"Financial aid matters because it’s Michigan’s low- and moderate-income families who are least likely to attend college." Isn't it also likely that those are the students least likely to graduate with a four-year degree and add to the large numbers of people without a degree, but substantial student loan debt? However, expanding the Michigan Competitive Scholarship program is a very good idea. Georgia, I believe, offers very generous scholarships to academically talented students regardless of income.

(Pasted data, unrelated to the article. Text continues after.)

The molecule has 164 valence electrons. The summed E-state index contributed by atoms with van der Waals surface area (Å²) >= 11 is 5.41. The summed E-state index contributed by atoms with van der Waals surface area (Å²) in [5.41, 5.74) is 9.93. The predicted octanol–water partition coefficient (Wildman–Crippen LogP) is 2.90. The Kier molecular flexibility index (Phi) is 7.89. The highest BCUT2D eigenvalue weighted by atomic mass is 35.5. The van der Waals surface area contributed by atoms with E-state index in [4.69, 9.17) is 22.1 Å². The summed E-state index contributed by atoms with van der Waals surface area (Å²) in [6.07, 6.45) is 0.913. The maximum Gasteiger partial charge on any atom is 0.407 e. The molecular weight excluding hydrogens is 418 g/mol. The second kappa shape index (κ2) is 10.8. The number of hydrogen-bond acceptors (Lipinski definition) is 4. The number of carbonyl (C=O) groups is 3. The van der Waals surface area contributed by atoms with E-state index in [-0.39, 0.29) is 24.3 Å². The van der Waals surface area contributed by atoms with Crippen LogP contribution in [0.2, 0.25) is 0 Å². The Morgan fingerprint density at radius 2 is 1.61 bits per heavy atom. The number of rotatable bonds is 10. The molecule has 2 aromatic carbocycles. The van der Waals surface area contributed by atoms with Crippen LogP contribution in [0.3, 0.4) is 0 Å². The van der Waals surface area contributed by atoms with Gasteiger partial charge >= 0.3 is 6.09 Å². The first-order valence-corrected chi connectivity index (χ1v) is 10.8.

"Michigan funds public schools primarily through a per-student allowance, which currently is $7,871 for most districts. That allowance is the same for children from poor families, wealthy families and families who don’t speak English at home, even though the cost of a good education varies wildly between kids." That doesn't seem to be the case. Asian-American students from very poor families often do quite well. They are vastly over represented in New York City's three elite high schools. Culture does matter. And there are many examples of charter schools providing a high quality education to poor African-American students. Students who were admitted by lottery, and whose records were compared to students who entered the lottery for the same school, but weren't lucky. There is a good case to be made for providing extra funding for special education students. And, while it is wise to promote "a goal of 60 percent of adults with post-high school credentials by 2025, it is not wise to establish a minimum percentage of college graduates. It is far better to build a culture and economy that will attract college graduates, rather than educate our own who will promptly leave the state in the absence of such a culture and economy.